I hope to make this a semi-regular post that discusses the financial impact of DUI arrests in Pennsylvania and State College and the spike in recent years of the number of DUI arrests in Pennsylvania. What’s interesting is when you delve below the initial statistics, you will find that the numbers actually have a negative relation to one another. That is to say that the numbers don’t add up, or more precisely, yield a completely different result than one would expect.
This facts are no more evident than the following press release I recently came across from the Pennsylvania State Police which trumpeted their successes for the second straight year of setting a historical record for the number of arrests for DUI in Pennsylvania.
The Pennsylvania State Police recently announced that troopers made a record number of arrests for driving under the influence in 2010.
Pa State Troopers made 17,695 DUI arrests in 2010, an increase of nearly five percent over the 16,900 DUI arrests reported the previous year. It was the ninth consecutive year in which the number of DUI arrests by state police increased.
What’s important to note is that alcohol related crashes investigated by Pennsylvania State Troopers actually decreased from 4,625 in 2009 to 4,595 in 2010.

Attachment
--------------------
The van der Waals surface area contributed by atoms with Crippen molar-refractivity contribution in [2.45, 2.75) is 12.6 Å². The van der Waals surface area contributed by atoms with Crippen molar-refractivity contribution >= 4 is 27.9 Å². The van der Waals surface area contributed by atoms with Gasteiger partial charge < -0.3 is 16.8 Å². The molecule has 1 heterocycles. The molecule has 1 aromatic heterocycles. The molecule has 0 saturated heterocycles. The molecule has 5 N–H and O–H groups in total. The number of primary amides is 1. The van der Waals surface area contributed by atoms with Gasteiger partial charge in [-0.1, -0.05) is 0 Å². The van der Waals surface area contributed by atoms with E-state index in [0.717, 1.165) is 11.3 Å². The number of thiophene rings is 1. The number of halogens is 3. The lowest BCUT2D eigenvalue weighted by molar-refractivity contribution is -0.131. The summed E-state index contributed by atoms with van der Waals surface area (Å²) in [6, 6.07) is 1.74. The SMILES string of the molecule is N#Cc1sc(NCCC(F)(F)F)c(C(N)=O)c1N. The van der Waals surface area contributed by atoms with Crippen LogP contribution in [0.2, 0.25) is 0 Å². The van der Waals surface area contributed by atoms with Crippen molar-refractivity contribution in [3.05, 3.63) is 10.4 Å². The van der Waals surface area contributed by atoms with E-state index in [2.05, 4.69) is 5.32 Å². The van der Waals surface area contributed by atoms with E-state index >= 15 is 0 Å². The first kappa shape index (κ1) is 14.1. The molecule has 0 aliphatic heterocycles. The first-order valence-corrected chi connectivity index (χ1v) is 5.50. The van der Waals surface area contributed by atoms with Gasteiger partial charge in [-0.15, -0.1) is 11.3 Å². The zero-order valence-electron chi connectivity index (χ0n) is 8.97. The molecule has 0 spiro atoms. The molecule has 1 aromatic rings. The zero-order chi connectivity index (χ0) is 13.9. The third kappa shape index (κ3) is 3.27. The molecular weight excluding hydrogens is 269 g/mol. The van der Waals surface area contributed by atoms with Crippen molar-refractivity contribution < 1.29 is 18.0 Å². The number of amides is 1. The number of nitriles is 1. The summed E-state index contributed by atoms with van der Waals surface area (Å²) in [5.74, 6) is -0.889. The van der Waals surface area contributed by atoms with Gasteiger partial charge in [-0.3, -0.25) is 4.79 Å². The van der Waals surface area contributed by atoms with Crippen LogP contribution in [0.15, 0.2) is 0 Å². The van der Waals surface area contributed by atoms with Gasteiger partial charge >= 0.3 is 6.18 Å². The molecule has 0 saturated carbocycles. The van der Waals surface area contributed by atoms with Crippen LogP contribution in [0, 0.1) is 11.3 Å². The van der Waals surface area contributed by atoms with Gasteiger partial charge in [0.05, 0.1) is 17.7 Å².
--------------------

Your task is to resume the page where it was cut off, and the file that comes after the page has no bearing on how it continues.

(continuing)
So while almost 1,000 additional citizens of Pennsylvania were arrested for DUI last year, there was a decrease in the number of alcohol related crashes. Logic would dictate that with the continued record arrests each year in Pennsylvania for DUI, alcohol related crashes would also increase. However, this is not the case, as the alcohol related crash rate in Pennsylvania continues to decline. So what is the explanation for the inverse relation between the decrease in alcohol related crashes and the exponential increase in DUI related arrests?
Certainly, it could be argued that the increase in Pennsylvania DUI arrests could account for the decrease in DUI related accidents, but is 30 less DUI related accidents directly proportional to an additional 1,000 arrests? More importantly, what are the true costs to the taxpayers of State College and Pennsylvania to increase DUI checkpoints and roadblocks for a nominal decrease of 3% of DUI related accidents? While politicians and special interest groups will continue to point to these numbers as proof that more aggressive DUI policing is working and is required in State College, should Pennsylvania legislators be spending taxpayer dollars aiming for a success rate of 3%, and at what financial cost? More significantly, at what cost are citizens of Pennsylvania and State College willing to subvert their right to be free from unreasonable and invasive searches and seizures, in the name of decreasing DUI related accidents?